The American Dream is really two dreams. There’s the Horatio Alger myth, in which a person with grit, ingenuity, and hard work succeeds and prospers. And there’s the firehouse dinner, the Fourth of July picnic, the common green, in which everyone gives a little so the group can get a lot. Markus’s work seems to suggest the emergence of a dream apartheid, wherein the upper class continues to chase a vision of personal success and everyone else lingers at a potluck complaining that the system is broken. (Research shows that the rich tend to blame individuals for their own failure and likewise credit themselves for their own success, whereas those in the lower classes find explanations for inequality in circumstances and events outside their control.) But the truth is much more nuanced. Every American, rich and poor, bounces back and forth between these two ideals of self, calibrating ambitions and adjusting behaviors accordingly.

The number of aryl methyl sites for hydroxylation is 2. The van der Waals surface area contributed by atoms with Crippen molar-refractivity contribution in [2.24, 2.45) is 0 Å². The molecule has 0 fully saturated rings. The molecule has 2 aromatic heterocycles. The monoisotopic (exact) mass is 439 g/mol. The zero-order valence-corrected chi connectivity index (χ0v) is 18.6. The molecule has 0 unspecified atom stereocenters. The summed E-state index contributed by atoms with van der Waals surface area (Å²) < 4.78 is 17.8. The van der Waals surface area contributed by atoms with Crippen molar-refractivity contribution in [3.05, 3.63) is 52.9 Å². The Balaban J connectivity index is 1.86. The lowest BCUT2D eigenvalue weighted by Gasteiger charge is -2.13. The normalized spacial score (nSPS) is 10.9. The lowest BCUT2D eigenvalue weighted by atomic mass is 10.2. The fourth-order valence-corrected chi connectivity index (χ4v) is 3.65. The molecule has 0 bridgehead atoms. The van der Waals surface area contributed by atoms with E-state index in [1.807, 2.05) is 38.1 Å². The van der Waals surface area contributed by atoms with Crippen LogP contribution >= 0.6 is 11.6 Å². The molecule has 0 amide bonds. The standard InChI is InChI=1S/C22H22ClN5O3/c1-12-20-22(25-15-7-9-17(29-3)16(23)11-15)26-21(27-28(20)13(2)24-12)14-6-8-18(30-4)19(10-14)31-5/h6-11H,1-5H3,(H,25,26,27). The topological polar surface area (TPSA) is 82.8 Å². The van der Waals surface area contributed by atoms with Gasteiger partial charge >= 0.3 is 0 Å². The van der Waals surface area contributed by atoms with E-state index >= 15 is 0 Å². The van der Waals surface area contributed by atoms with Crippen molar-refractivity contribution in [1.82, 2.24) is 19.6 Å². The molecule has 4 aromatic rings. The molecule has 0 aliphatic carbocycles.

–Lisa Miller, “The Money-Empathy Gap“, pg 6 (bolding mine)

In the cover story for New York Magazine, Miller brings light to a new group of psychology studies trying to understand the role socio-economic class has on personality, from interpersonal relations to physiological response. Turns out, despite our cultural denial about the significance of class in America, money matters. And you can see it all over our confused little minds.

[Also, super clever to use dogs to visualise class and power dynamics in the pics accompanying the article.]

So much interesting in this burgeoning field. Definitely an area to watch out for.

Happy 4th of July, folks.